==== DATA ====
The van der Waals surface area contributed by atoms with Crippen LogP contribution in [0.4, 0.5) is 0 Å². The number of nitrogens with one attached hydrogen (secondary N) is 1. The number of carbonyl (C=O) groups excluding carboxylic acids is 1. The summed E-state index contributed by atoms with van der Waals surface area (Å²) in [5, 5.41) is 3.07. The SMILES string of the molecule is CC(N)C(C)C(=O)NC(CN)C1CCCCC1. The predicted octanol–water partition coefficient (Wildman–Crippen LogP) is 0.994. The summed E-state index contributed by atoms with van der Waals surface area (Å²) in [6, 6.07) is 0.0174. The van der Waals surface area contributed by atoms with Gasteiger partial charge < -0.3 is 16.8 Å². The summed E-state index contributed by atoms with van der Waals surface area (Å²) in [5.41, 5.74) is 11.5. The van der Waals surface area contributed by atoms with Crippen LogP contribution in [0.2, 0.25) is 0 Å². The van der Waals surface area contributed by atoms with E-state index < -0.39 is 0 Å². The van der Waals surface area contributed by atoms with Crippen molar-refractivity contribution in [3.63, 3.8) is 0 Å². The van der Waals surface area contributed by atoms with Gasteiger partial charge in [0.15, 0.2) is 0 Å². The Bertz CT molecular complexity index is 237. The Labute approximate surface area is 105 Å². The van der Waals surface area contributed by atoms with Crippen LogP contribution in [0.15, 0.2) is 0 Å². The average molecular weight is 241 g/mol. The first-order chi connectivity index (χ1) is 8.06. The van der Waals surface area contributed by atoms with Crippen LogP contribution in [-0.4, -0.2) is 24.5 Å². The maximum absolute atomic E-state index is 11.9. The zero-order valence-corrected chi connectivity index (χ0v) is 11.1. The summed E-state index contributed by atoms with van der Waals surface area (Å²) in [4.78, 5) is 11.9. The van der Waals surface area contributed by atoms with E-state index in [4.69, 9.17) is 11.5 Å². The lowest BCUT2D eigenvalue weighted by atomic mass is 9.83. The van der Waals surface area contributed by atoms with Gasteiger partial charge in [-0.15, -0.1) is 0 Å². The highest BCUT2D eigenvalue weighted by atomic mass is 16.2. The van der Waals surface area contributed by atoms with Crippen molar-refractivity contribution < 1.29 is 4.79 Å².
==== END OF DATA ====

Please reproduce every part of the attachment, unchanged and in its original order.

The van der Waals surface area contributed by atoms with Crippen LogP contribution in [0.4, 0.5) is 0 Å². The number of nitrogens with one attached hydrogen (secondary N) is 1. The number of carbonyl (C=O) groups excluding carboxylic acids is 1. The summed E-state index contributed by atoms with van der Waals surface area (Å²) in [5, 5.41) is 3.07. The SMILES string of the molecule is CC(N)C(C)C(=O)NC(CN)C1CCCCC1. The predicted octanol–water partition coefficient (Wildman–Crippen LogP) is 0.994. The summed E-state index contributed by atoms with van der Waals surface area (Å²) in [6, 6.07) is 0.0174. The van der Waals surface area contributed by atoms with Gasteiger partial charge < -0.3 is 16.8 Å². The summed E-state index contributed by atoms with van der Waals surface area (Å²) in [5.41, 5.74) is 11.5. The van der Waals surface area contributed by atoms with Crippen LogP contribution in [0.2, 0.25) is 0 Å². The van der Waals surface area contributed by atoms with E-state index < -0.39 is 0 Å². The van der Waals surface area contributed by atoms with Crippen molar-refractivity contribution in [3.63, 3.8) is 0 Å². The van der Waals surface area contributed by atoms with Gasteiger partial charge in [0.15, 0.2) is 0 Å². The Bertz CT molecular complexity index is 237. The Labute approximate surface area is 105 Å². The van der Waals surface area contributed by atoms with Crippen LogP contribution in [0.15, 0.2) is 0 Å². The average molecular weight is 241 g/mol. The first-order chi connectivity index (χ1) is 8.06. The van der Waals surface area contributed by atoms with Crippen LogP contribution in [-0.4, -0.2) is 24.5 Å². The maximum absolute atomic E-state index is 11.9. The zero-order valence-corrected chi connectivity index (χ0v) is 11.1. The summed E-state index contributed by atoms with van der Waals surface area (Å²) in [4.78, 5) is 11.9. The van der Waals surface area contributed by atoms with E-state index in [4.69, 9.17) is 11.5 Å². The lowest BCUT2D eigenvalue weighted by atomic mass is 9.83. The van der Waals surface area contributed by atoms with Gasteiger partial charge in [-0.15, -0.1) is 0 Å². The highest BCUT2D eigenvalue weighted by atomic mass is 16.2. The van der Waals surface area contributed by atoms with Crippen molar-refractivity contribution < 1.29 is 4.79 Å².